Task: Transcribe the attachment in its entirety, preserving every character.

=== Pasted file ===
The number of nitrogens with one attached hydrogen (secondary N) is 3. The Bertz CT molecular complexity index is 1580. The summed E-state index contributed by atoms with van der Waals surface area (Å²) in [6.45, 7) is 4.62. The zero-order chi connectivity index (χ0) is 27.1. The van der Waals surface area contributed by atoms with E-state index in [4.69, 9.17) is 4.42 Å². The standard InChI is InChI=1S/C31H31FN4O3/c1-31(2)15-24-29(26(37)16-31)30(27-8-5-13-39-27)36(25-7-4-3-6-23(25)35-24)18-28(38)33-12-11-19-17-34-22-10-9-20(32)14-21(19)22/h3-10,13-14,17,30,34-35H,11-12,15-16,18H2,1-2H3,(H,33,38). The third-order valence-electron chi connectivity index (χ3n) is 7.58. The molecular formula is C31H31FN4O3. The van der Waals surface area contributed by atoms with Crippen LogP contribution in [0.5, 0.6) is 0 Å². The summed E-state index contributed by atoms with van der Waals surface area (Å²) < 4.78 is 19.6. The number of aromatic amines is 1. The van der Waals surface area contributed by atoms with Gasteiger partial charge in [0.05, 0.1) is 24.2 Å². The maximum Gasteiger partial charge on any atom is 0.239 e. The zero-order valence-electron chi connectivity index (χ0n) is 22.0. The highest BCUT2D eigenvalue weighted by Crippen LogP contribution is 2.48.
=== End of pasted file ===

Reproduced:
The number of nitrogens with one attached hydrogen (secondary N) is 3. The Bertz CT molecular complexity index is 1580. The summed E-state index contributed by atoms with van der Waals surface area (Å²) in [6.45, 7) is 4.62. The zero-order chi connectivity index (χ0) is 27.1. The van der Waals surface area contributed by atoms with E-state index in [4.69, 9.17) is 4.42 Å². The standard InChI is InChI=1S/C31H31FN4O3/c1-31(2)15-24-29(26(37)16-31)30(27-8-5-13-39-27)36(25-7-4-3-6-23(25)35-24)18-28(38)33-12-11-19-17-34-22-10-9-20(32)14-21(19)22/h3-10,13-14,17,30,34-35H,11-12,15-16,18H2,1-2H3,(H,33,38). The third-order valence-electron chi connectivity index (χ3n) is 7.58. The molecular formula is C31H31FN4O3. The van der Waals surface area contributed by atoms with Crippen LogP contribution in [0.5, 0.6) is 0 Å². The summed E-state index contributed by atoms with van der Waals surface area (Å²) < 4.78 is 19.6. The number of aromatic amines is 1. The van der Waals surface area contributed by atoms with Gasteiger partial charge in [0.05, 0.1) is 24.2 Å². The maximum Gasteiger partial charge on any atom is 0.239 e. The zero-order valence-electron chi connectivity index (χ0n) is 22.0. The highest BCUT2D eigenvalue weighted by Crippen LogP contribution is 2.48.